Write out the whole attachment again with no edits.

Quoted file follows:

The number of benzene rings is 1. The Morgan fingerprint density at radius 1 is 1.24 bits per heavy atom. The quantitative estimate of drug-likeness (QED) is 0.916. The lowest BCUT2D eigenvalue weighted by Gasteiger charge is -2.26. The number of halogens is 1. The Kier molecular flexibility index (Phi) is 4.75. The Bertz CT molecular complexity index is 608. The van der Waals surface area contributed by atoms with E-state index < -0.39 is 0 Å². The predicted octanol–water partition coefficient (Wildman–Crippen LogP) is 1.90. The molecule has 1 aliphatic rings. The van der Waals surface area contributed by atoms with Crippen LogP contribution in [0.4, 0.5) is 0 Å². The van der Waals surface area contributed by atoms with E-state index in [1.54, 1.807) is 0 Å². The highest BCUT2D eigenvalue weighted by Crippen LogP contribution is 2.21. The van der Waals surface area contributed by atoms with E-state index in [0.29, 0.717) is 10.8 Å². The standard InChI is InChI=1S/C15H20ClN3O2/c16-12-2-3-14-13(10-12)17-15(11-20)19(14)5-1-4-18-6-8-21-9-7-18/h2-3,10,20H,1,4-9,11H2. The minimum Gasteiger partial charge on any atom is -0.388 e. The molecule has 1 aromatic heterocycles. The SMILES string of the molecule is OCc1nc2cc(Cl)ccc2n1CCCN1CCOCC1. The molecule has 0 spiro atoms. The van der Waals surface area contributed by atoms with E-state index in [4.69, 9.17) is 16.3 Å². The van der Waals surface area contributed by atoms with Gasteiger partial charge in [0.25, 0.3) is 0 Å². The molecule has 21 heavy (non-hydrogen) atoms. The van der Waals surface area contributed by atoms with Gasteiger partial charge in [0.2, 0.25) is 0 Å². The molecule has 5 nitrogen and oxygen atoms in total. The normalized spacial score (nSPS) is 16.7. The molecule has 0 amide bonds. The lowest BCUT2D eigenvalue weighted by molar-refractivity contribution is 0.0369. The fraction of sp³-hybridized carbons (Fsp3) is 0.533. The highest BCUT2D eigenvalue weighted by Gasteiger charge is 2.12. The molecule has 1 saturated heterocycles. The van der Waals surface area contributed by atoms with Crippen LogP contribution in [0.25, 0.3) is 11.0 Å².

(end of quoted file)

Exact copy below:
The number of benzene rings is 1. The Morgan fingerprint density at radius 1 is 1.24 bits per heavy atom. The quantitative estimate of drug-likeness (QED) is 0.916. The lowest BCUT2D eigenvalue weighted by Gasteiger charge is -2.26. The number of halogens is 1. The Kier molecular flexibility index (Phi) is 4.75. The Bertz CT molecular complexity index is 608. The van der Waals surface area contributed by atoms with E-state index < -0.39 is 0 Å². The predicted octanol–water partition coefficient (Wildman–Crippen LogP) is 1.90. The molecule has 1 aliphatic rings. The van der Waals surface area contributed by atoms with Crippen LogP contribution in [0.4, 0.5) is 0 Å². The van der Waals surface area contributed by atoms with E-state index in [1.54, 1.807) is 0 Å². The highest BCUT2D eigenvalue weighted by Crippen LogP contribution is 2.21. The van der Waals surface area contributed by atoms with E-state index in [0.29, 0.717) is 10.8 Å². The standard InChI is InChI=1S/C15H20ClN3O2/c16-12-2-3-14-13(10-12)17-15(11-20)19(14)5-1-4-18-6-8-21-9-7-18/h2-3,10,20H,1,4-9,11H2. The minimum Gasteiger partial charge on any atom is -0.388 e. The molecule has 1 aromatic heterocycles. The SMILES string of the molecule is OCc1nc2cc(Cl)ccc2n1CCCN1CCOCC1. The molecule has 0 spiro atoms. The van der Waals surface area contributed by atoms with E-state index in [4.69, 9.17) is 16.3 Å². The van der Waals surface area contributed by atoms with Gasteiger partial charge in [0.25, 0.3) is 0 Å². The molecule has 21 heavy (non-hydrogen) atoms. The van der Waals surface area contributed by atoms with Gasteiger partial charge in [0.2, 0.25) is 0 Å². The molecule has 5 nitrogen and oxygen atoms in total. The normalized spacial score (nSPS) is 16.7. The molecule has 0 amide bonds. The lowest BCUT2D eigenvalue weighted by molar-refractivity contribution is 0.0369. The fraction of sp³-hybridized carbons (Fsp3) is 0.533. The highest BCUT2D eigenvalue weighted by Gasteiger charge is 2.12. The molecule has 1 saturated heterocycles. The van der Waals surface area contributed by atoms with Crippen LogP contribution in [0.25, 0.3) is 11.0 Å².